But what about when things go wrong? What about issues which indicate something more critical is in the process of happening? This can be anything from user account limits being reached, disc spacing being exhausted, to cumulative errors which lead to a build failure.
Then there’s the ability to provide feedback and reporting in different formats, regardless of if that’s a successful build, or broken one. Not everyone has a browser open all the time.
Not everyone wants to or is in a position to. So what about choosing a tool which provides a range of notification options. These can include notifications via email, Slack channels, remote servers, logging servers, instant messenger, and more.
I alluded to this one earlier. How long will it take development and support staff to come up to speed with the software? Does the software have a well-designed interface (whether on the command-line or in some form of GUI), one that’s intuitive and easy to master, such as Codeship, which you can see below?
Or is it a cumbersome, non-intuitive mess of an interface? I’m not advocating for either a command-line or a GUI here. Regardless of which interface the product supports — both ideally — the interface has to be conducive to a modest, even small, learning curve.
If the learning curve’s too high, there’s a very real possibility that the tool will be avoided by the development team, whether passively or actively, eradicating nearly all the benefits of Continuous Integration.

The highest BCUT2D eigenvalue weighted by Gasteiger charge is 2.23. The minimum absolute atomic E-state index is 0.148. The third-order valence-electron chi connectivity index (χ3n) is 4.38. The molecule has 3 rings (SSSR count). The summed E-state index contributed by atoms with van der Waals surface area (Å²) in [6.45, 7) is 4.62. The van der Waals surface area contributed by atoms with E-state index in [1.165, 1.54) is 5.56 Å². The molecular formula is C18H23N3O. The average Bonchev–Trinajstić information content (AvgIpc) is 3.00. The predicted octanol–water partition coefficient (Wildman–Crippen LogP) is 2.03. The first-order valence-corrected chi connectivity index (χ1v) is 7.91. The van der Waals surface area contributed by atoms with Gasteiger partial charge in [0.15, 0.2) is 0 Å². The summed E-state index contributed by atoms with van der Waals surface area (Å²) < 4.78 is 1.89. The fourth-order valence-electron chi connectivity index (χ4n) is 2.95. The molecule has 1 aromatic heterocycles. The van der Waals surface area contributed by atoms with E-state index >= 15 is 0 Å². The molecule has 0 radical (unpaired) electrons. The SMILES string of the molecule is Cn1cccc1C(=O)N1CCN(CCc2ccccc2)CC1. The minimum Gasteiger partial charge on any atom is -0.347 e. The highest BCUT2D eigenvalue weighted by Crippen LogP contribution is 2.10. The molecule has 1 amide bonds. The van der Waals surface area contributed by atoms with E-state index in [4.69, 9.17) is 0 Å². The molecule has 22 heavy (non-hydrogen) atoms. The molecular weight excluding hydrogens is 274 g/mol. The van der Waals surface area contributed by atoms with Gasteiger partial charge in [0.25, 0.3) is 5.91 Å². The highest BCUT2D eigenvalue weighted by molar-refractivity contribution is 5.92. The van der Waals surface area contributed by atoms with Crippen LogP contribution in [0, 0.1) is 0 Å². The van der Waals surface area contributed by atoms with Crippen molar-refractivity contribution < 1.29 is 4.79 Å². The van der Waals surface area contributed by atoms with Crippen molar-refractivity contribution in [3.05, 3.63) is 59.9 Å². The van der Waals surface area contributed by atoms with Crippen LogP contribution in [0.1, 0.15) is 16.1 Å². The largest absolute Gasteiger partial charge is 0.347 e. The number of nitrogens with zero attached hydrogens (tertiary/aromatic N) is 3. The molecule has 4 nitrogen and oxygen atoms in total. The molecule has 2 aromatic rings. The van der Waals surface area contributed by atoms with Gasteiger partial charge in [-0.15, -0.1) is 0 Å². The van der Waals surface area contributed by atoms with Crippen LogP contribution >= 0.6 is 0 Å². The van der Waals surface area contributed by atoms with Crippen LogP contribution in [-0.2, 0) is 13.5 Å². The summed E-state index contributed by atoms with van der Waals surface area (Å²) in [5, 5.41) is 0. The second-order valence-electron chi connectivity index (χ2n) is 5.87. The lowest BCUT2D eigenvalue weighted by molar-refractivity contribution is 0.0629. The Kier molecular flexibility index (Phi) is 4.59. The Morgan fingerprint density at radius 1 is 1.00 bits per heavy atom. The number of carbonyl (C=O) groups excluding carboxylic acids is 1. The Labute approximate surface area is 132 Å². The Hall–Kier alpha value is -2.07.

Even better, does the tool require any learning at all — for the developers that is? If this learning curve can be reduced, as close to zero as possible, and administration requirements are fairly modest over the longer term, then you have the ideal solution.
Training & Documentation
This goes hand in hand with the previous point. The marketing information boasts of it being the be-all and end-all product for your Continuous Integration needs. But, once you’ve purchased, downloaded, or created an account with it, there’s next to no documentation and optional training on offer, then I’d be getting worried.
It’s almost inevitable that something will go wrong, or that something about the software will not be clear, to at least one person on the team. If information’s not forthcoming about how to work with the product, how to learn it, then you could find yourself rapidly reassessing your decision and looking to spurn it for another choice.